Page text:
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Clapper fails to convince in testimony on the Clinton leaks to the Senate

Director of National Intelligence James Clapper testifies on Capitol Hill in Washington, Thursday, Feb. 26, 2015, before the Senate Armed Services Committee to deliver the annual assessment by intelligence agencies of the top dangers facing the country. China is expanding its outposts in the South China Sea to include stationing for ships and potential airfields as part of its "aggressive" effort to exert sovereignty, the U.S. intelligence chief said. (AP Photo/J. Scott Applewhite)

The Senate hearings into the Russian hacking scandal that took place on Thursday 5th January 2017 came across to me as something of a damp squib.

Director James Clapper provided no actual evidence to support the allegation that Russia was responsible for the Clinton leaks, and refused to go along with Senator McCain’s wildly over-the-top claim that Russia’s alleged interference in the election was an “act of war”.

As to that, all I would say is that if foreign interference in a country’s election is an “act of war”, then the US, which has interfered in the internal affairs of other countries on numberless occasions, has committed such “acts of war” countless times.   One Republican Senator, Thom Tillis, actually pointed out that a Carnegie Mellon University study has found the US interfered in 81 foreign elections since World War II, whilst the USSR or Russia has interfered in 36.

Clapper did engage in some mild criticism of Donald Trump, implying that his Trump’s comments about the intelligence claims went beyond “skepticism” and amounted to outright “disparagement”, and not surprisingly he and his subordinates in the US intelligence community made clear their low opinion of Julian Assange.  However Clapper admitted that there is no evidence Russia actually decided the election outcome

They did not change any vote tallies or anything of that sort. We have no way of gauging any impact it had on the choices the electorate made.

The single thing that struck me most about what Clapper had to say was that much of his case of Russian interference in the US election revolves around the work of the Russian media especially RT.

RT was very active in promoting a particular point of view, disparaging our system, our alleged hypocrisy about human rights, etc. Whatever crack, fissure they could find in our tapestry, they would exploit it.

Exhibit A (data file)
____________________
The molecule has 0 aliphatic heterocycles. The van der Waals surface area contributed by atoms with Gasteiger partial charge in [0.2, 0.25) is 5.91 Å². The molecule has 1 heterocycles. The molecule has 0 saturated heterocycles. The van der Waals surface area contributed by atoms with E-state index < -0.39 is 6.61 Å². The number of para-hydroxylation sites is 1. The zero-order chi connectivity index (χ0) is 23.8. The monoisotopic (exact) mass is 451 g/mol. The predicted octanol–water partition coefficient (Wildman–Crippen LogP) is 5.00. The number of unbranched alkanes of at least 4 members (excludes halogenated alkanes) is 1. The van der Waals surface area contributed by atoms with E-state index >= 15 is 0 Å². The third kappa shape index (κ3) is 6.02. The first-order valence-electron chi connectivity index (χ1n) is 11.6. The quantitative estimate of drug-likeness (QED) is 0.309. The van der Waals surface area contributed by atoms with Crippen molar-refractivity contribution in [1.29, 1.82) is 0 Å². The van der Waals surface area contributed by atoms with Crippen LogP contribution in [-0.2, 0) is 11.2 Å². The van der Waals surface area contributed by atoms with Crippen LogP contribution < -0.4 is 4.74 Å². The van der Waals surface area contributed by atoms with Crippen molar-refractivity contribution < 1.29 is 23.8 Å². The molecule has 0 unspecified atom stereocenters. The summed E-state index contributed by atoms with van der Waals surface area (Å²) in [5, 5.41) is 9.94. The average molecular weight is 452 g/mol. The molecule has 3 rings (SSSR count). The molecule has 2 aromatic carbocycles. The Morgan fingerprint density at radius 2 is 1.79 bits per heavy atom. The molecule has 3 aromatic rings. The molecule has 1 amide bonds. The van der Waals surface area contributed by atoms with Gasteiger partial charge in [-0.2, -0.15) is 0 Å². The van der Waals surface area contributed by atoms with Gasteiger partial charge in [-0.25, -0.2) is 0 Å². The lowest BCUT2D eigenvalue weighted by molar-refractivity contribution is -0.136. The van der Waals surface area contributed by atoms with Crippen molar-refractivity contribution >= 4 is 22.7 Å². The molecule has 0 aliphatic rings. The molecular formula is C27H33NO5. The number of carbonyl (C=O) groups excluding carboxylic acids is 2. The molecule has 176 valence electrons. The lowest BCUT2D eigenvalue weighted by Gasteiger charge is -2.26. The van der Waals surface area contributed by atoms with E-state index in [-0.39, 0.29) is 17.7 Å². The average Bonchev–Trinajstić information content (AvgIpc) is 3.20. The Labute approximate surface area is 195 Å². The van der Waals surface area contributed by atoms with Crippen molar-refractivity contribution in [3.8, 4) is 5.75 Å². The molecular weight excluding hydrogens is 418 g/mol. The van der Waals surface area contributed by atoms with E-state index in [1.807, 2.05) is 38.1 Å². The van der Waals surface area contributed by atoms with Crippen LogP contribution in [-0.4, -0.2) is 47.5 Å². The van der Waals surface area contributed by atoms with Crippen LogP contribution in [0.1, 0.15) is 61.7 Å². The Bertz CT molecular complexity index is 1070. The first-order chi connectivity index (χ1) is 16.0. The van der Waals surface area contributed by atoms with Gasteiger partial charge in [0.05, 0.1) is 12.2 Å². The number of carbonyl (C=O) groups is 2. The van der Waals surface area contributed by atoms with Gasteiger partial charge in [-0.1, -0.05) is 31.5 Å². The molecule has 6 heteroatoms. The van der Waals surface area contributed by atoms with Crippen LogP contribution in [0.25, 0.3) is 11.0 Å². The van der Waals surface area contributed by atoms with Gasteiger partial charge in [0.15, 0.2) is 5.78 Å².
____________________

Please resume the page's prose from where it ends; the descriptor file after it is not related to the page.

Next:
This amounts to saying that the Russian media should not report on or comment about a US election, which is a frankly astonishing demand to make.

Certainly it is not a demand the US applies to itself.  The US media, including those parts of the US media that receive public funding, regularly report on and broadcast their opinions about elections in other countries, those which happen in Russia being a case in point.

I have to say that Clapper’s decision to bring up the issue of the Russian media looks to me like an attempt to strengthen the claim of Russian interference in the election whilst relying less on the Clinton leaks.  If so then it inevitably strengthens the growing suspicion that the US intelligence community’s case of Russian involvement in the DNC and Podesta hacks is very weak.  That suspicion has already been greatly strengthened by the debacle of Grizzly Steppe, the FBI/Homeland Security non-report into the Russian hacking allegations of a few days ago, which has been universally derided by the experts.

I would add that the typically anonymous claims of US intelligence officials that Trump’s briefing on the hacking scandal was not postponed until Friday 6th January 2017 is simply not reconcilable with the public record.

Trump made clear all last week that he expected to be briefed by US intelligence on either Tuesday or Wednesday of this week.  If that was wrong then there was ample time to correct him.  Besides if the information already exists – as Clapper says – then why is it taking so long for Trump to be briefed on it?

Clapper reassured the Senate committee on Thursday that the US intelligence community will provide a more detailed report next week.  This report looks increasingly like the US intelligence community’s last opportunity to avoid a fiasco.

What do you think?

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